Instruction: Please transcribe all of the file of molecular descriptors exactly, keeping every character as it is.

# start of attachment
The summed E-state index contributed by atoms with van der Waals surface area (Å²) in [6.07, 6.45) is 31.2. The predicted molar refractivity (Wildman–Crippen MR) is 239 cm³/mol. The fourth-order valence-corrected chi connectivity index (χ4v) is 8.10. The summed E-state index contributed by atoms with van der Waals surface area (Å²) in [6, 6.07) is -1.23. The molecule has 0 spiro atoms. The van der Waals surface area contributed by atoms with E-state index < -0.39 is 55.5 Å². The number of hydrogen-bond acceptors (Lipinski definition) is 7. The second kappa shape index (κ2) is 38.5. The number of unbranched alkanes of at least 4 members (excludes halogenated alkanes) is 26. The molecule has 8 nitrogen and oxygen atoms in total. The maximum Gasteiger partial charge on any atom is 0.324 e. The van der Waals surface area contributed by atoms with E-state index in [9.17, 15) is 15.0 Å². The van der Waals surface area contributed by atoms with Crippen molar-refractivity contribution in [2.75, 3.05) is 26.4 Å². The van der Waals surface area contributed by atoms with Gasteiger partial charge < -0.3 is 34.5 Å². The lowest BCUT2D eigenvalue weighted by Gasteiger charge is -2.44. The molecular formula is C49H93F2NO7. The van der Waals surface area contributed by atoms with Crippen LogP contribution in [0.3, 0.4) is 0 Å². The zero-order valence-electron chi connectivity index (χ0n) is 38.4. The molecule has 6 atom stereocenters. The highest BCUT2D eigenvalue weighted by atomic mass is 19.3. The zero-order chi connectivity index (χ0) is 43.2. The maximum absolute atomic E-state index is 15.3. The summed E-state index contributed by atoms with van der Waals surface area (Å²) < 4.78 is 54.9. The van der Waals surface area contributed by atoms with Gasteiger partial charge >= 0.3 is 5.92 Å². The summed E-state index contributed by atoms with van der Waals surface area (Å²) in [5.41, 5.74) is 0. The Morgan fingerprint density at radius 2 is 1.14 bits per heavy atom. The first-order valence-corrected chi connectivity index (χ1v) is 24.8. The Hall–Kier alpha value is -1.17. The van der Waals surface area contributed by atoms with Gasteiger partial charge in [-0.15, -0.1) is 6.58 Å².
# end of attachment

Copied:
The summed E-state index contributed by atoms with van der Waals surface area (Å²) in [6.07, 6.45) is 31.2. The predicted molar refractivity (Wildman–Crippen MR) is 239 cm³/mol. The fourth-order valence-corrected chi connectivity index (χ4v) is 8.10. The summed E-state index contributed by atoms with van der Waals surface area (Å²) in [6, 6.07) is -1.23. The molecule has 0 spiro atoms. The van der Waals surface area contributed by atoms with E-state index < -0.39 is 55.5 Å². The number of hydrogen-bond acceptors (Lipinski definition) is 7. The second kappa shape index (κ2) is 38.5. The number of unbranched alkanes of at least 4 members (excludes halogenated alkanes) is 26. The molecule has 8 nitrogen and oxygen atoms in total. The maximum Gasteiger partial charge on any atom is 0.324 e. The van der Waals surface area contributed by atoms with E-state index in [9.17, 15) is 15.0 Å². The van der Waals surface area contributed by atoms with Crippen molar-refractivity contribution in [2.75, 3.05) is 26.4 Å². The van der Waals surface area contributed by atoms with Gasteiger partial charge < -0.3 is 34.5 Å². The lowest BCUT2D eigenvalue weighted by Gasteiger charge is -2.44. The molecular formula is C49H93F2NO7. The van der Waals surface area contributed by atoms with Crippen LogP contribution in [0.3, 0.4) is 0 Å². The zero-order valence-electron chi connectivity index (χ0n) is 38.4. The molecule has 6 atom stereocenters. The highest BCUT2D eigenvalue weighted by atomic mass is 19.3. The zero-order chi connectivity index (χ0) is 43.2. The maximum absolute atomic E-state index is 15.3. The summed E-state index contributed by atoms with van der Waals surface area (Å²) < 4.78 is 54.9. The van der Waals surface area contributed by atoms with Gasteiger partial charge >= 0.3 is 5.92 Å². The summed E-state index contributed by atoms with van der Waals surface area (Å²) in [5.41, 5.74) is 0. The Morgan fingerprint density at radius 2 is 1.14 bits per heavy atom. The first-order valence-corrected chi connectivity index (χ1v) is 24.8. The Hall–Kier alpha value is -1.17. The van der Waals surface area contributed by atoms with Gasteiger partial charge in [-0.15, -0.1) is 6.58 Å².